By Pablo Rodero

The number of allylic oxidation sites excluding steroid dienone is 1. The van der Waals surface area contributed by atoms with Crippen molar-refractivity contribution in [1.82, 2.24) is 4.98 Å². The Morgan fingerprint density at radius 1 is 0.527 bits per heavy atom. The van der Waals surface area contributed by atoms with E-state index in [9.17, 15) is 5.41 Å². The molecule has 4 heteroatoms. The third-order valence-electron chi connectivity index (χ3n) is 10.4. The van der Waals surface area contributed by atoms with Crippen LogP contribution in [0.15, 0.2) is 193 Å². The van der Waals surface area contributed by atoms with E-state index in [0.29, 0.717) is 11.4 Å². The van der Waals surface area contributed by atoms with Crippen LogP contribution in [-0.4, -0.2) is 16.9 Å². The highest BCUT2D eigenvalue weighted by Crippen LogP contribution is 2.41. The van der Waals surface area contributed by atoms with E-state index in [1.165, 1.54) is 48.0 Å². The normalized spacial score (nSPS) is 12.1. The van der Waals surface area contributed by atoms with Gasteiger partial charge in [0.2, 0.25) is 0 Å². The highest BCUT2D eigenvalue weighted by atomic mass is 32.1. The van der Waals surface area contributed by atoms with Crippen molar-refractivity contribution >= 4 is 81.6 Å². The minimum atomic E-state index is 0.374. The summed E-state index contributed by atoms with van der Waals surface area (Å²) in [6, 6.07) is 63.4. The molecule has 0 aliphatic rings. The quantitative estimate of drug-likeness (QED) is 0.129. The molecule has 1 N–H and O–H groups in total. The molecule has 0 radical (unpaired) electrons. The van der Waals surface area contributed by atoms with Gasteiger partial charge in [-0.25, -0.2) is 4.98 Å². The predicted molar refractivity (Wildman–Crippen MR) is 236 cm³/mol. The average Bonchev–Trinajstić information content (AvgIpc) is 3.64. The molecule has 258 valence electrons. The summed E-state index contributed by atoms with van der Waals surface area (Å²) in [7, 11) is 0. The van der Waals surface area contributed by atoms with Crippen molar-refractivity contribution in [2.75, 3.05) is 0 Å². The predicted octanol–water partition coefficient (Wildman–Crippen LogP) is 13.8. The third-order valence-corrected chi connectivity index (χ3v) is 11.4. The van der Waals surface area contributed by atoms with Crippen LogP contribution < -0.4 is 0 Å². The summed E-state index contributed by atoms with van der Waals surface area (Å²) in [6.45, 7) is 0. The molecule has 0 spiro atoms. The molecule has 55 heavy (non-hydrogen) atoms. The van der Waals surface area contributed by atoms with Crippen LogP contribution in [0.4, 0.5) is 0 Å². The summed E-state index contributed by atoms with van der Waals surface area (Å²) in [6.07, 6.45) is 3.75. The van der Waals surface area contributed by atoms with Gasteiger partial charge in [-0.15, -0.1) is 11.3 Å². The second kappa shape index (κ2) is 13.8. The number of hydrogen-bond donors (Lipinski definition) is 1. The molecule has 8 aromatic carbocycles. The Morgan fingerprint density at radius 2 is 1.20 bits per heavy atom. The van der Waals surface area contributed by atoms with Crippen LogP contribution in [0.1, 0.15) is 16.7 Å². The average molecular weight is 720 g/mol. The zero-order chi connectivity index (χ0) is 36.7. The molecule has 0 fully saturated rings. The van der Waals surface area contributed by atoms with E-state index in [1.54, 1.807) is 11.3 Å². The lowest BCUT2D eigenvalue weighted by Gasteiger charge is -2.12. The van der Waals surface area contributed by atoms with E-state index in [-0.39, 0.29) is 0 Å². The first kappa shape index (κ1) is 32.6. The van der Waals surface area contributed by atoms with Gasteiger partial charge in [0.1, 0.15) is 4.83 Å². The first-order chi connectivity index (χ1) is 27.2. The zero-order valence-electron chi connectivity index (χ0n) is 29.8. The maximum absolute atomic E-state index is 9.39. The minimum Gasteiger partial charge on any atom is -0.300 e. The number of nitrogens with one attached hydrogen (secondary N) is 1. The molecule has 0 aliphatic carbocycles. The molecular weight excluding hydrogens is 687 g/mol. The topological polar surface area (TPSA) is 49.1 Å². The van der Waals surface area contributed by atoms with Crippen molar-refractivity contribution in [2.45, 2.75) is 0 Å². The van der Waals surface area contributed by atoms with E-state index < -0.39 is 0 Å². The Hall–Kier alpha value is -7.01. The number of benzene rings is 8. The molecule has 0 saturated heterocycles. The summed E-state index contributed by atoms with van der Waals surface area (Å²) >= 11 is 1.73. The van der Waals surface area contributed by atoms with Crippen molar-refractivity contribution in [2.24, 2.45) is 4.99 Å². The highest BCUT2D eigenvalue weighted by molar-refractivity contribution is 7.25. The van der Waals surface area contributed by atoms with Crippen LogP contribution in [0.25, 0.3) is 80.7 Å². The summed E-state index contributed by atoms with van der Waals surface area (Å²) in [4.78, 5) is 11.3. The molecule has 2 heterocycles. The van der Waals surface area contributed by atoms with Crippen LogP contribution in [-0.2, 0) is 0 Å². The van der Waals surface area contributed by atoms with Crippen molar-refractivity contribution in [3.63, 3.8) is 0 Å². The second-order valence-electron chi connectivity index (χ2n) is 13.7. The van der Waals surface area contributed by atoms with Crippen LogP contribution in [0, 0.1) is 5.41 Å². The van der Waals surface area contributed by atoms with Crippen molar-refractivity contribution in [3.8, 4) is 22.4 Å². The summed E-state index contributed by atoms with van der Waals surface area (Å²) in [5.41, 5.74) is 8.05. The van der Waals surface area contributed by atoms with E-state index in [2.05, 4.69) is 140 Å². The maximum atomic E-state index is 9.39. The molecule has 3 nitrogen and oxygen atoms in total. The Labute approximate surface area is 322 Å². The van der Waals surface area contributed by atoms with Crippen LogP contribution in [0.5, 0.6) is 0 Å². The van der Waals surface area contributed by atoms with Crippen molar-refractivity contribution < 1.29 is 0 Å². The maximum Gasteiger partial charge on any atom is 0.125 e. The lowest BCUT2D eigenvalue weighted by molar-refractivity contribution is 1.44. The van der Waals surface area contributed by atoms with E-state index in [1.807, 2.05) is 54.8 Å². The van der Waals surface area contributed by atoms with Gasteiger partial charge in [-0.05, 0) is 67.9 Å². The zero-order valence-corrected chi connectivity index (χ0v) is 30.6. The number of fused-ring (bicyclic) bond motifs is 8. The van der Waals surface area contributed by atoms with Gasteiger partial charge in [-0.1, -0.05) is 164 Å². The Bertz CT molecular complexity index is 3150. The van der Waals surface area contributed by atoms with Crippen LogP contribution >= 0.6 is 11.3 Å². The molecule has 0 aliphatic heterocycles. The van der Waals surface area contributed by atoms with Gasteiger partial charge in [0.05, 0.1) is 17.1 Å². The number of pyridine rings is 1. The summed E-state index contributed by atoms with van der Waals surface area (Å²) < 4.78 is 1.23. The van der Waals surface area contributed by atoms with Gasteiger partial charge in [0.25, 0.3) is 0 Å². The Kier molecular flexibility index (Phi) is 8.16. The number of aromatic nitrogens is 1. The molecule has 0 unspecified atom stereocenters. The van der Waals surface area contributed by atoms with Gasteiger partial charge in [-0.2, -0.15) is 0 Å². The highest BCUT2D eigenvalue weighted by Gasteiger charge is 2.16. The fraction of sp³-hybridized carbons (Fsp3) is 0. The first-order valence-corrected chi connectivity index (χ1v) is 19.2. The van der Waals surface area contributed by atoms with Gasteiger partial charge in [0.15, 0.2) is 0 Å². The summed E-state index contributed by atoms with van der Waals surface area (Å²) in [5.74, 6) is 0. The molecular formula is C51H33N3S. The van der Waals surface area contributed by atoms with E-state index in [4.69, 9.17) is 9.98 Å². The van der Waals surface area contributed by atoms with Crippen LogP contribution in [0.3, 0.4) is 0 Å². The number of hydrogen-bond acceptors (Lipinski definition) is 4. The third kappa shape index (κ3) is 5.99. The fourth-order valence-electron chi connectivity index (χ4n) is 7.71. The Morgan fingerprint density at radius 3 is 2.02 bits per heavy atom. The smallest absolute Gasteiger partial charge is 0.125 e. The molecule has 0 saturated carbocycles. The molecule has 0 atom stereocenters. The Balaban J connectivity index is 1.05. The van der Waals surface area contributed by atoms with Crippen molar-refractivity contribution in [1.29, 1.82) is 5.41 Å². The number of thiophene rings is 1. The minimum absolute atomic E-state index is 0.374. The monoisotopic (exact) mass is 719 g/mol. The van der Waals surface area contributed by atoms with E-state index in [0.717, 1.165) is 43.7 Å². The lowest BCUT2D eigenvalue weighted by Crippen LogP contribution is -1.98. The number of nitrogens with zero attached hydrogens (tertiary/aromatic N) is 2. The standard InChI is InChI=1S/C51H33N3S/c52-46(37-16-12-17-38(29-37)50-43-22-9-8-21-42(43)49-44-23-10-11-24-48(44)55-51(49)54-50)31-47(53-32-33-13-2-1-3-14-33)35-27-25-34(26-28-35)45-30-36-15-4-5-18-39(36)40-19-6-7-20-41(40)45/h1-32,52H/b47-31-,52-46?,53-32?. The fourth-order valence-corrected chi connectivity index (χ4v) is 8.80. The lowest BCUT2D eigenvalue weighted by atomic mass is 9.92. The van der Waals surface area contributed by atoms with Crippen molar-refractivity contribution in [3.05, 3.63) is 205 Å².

The present work studies those aspects of contemporary social movements that could produce long-term changes in society. To do so, it examines the extent to which contemporary social movements can be considered as a part of a global anarchist re-emergence since the late 1990s. The objective of the study is to find those aspects of social movements that are closer to anarchist ideology, which by definition rejects institutional-aimed short-term reforms and has been historically focused on long-term social transformation. In order to do that, it uses the Spanish 15M movement as a case study, as a prototype of the protest movements raised after the 2008 economic crisis and that ranged from the American Occupy to the Greek squares movement. The study of the 15M movement consists in an analysis of three of its characteristics: organization, strategy, and discourse. The study is mainly based on the own experience of the author within the movement and it is supported by four interviews of 15M´s activists with different profiles. In addition to it, a wide number of texts published by the movement´s assemblies, media stories, assembly minutes, and academic literature on the issue have been used for the study.